The 5,300-year-old Etzi mummy, known as the oldest intact human body ever discovered, has long attracted worldwide attention for its mysterious origins. However, a groundbreaking new study by scientists from Germany’s Max Planck Institute suggests that our previous ideas about Ötzi may be completely wrong. The study shows that Ötzi was not a hairy Caucasian hunter-gatherer, as previously thought, but a peasant with dark skin and a balding head.
The researchers’ analysis of the genome revealed surprising phenotypic traits that contradict previous reconstructions of Etzi’s appearance. According to evolutionary anthropologist Johannes Krause, the findings show “high skin pigmentation, dark eye color and male pattern baldness,” in stark contrast to previous conceptions of a light-skinned, bright-eyed and hairy man.
While scientists have made significant discoveries about Etzi’s diet and even his possible voice, his appearance has remained a mystery until now. The first study of Etzi’s genome in 2012 showed his close kinship to modern Sardinians, suggesting that he was descended from Eastern and Caucasian hunter-gatherers who merged in the 5th millennium.
However, the new study casts doubt on this assumption, finding no such ancestors in Etzi’s genome. Instead, the researchers found an “unusually high” presence of Anatolian agricultural ancestors, higher than any other known population in Europe at the time. This suggests that Ötzi was closely related to an Anatolian line of Neolithic agriculturalists who later migrated to Italy but remained isolated in the Alps.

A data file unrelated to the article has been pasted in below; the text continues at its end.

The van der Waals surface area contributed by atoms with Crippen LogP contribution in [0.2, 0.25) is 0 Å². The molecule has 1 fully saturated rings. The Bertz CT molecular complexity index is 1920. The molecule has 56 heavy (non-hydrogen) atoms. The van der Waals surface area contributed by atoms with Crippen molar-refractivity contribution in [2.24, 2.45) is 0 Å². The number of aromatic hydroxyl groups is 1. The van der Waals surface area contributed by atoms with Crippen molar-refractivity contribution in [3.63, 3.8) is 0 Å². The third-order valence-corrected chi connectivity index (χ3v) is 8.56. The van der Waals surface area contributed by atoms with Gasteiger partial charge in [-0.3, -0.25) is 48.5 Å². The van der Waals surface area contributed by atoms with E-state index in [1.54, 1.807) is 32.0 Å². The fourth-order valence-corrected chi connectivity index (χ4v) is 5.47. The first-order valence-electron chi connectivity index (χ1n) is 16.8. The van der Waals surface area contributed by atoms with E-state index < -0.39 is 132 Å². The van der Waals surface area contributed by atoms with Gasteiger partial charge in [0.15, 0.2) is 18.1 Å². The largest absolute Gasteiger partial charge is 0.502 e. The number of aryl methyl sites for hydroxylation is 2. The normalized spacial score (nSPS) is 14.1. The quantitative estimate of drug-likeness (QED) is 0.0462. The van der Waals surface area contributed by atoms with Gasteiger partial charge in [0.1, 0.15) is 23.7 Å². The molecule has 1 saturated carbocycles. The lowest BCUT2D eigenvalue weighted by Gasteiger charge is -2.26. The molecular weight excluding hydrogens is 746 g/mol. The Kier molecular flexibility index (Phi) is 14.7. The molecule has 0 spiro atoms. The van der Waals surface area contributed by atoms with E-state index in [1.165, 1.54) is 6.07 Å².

The researchers hypothesize that Ötzi’s ancestors began mixing with hunter-gatherers in other parts of Europe just a few dozen generations before his birth, suggesting a relatively short evolutionary time for the population. This genetic mixing is likely responsible for Ötzi’s unique genetic structure and physical features.
Further analysis of the Etzi genome revealed evidence of an agricultural diet and darker skin pigmentation compared to modern European populations. The presence of risk alleles associated with male pattern baldness also suggests that Ötzi had black hair, consistent with the appearance of the mummy itself. Previous studies have attributed Ötzi’s dark and hairless appearance to his millennia-old frosting, but the new results suggest that this is likely how he was when he was alive.
While the study recognizes that Etzi’s genome represents a single individual and may not fully reflect the population history of his time and region, the findings are consistent with other ancient humans found in Italy. Another corpse found in the Southern Alps region is also of high Anatolian-arthropod origin, confirmed by recent genomic studies.
This groundbreaking study sheds new light on the origin and physical characteristics of Ötzi, disproving our previous assumptions and providing a more accurate picture of this ancient man. The study emphasizes the importance of DNA analysis in reconstructing the past and draws attention to the complexity of human migration and genetic mixing throughout history.